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If you have an $n \times n$ matrix $A$ that satisfies

$$aA^2 + bA + cI_n = \mathbf{0}_n$$

does it let you say anything about $A$?


I'm thinking:

  • If $a= 0$ then then $A$ must be a diagonal matrix, in particular it is a multiple of the identity matrix: $$A = (-c/b)I_n$$
  • If $b=0$ then there can be infinitely many solutions for $A$, one of them is a multiple of the identity matrix: $$A = \pm\left(\sqrt{-c/a}\,\right)I_n$$ but I think these are not the only solutions in that case.

Can anything more general be said about quadratic equation in matrices?

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  • $\begingroup$ there could be more than two square roots of a matrix $\endgroup$ Oct 22 '20 at 17:56
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Yes. If a matrix satisfies a polynomial, it implies that all its eigenvalues satisfy this same polynomial. (For example in your situation, if $v$ is an eigenvector of $A$ with eigenvalue $\lambda$, then $aA^2v + bAv + cI_nv = (a\lambda^2+b\lambda+c)v=0$, and since $v$ is nonzero this implies that $a\lambda^2+b\lambda+c=0$.

In particular, you know that $A$ has at most two eigenvalues, and in particular they could be either of the roots of the polynomial $aX^2+bX+c$. (If it happens that this polynomial has only one root, then you know $A$ has only one eigenvalue.)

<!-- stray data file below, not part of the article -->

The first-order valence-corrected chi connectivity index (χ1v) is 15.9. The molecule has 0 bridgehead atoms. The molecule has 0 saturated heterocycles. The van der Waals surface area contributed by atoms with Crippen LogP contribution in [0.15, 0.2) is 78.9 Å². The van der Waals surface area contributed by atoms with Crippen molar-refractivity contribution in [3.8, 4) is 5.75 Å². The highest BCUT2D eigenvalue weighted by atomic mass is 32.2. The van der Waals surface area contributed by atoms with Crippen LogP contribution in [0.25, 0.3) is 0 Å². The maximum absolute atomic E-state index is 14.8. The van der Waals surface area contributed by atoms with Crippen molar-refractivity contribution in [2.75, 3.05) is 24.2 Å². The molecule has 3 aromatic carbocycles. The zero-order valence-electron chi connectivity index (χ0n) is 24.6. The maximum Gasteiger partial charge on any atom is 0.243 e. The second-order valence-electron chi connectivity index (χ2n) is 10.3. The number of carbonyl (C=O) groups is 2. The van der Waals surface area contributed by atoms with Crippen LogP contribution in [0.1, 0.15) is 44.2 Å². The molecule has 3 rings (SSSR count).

Using the Jordan form, it tells you that $A$'s Jordan form has only at most these two values on the diagonal; thus $A$ is similar to a Jordan form matrix with at most those two values on the diagonal.

Actually, you can know a little more. If the quadratic polynomial $aX^2+bX+c$ has two distinct roots, then the matrix must be diagonalizable. Indeed, a Jordan block of size $m\times m$ with eigenvalue $\alpha$ has minimal polynomial $(X-\alpha)^m$, and your matrix can't satisfy a polynomial one of its Jordan blocks doesn't satisfy, so if your polynomial has the form $a(X-\alpha)(X-\beta)$ with $\alpha\neq \beta$, then it cannot have a jordan block of size $m>1$. So all the Jordan blocks are size 1. To summarize, if your polynomial has 2 distinct roots, then $A$ is similar to a diagonal matrix with at most those 2 values on the diagonal.

If your polynomial has a double root, i.e., it's of the form $a(X-\alpha)^2$, then its Jordan form can have blocks of size up to 2. So in this case, it's similar to a Jordan matrix with only one value on the diagonal and blocks of size 1 and/or 2.

This is the most you can say though. Any matrix like I have described will be satisfy your polynomial, because all its Jordan blocks do.

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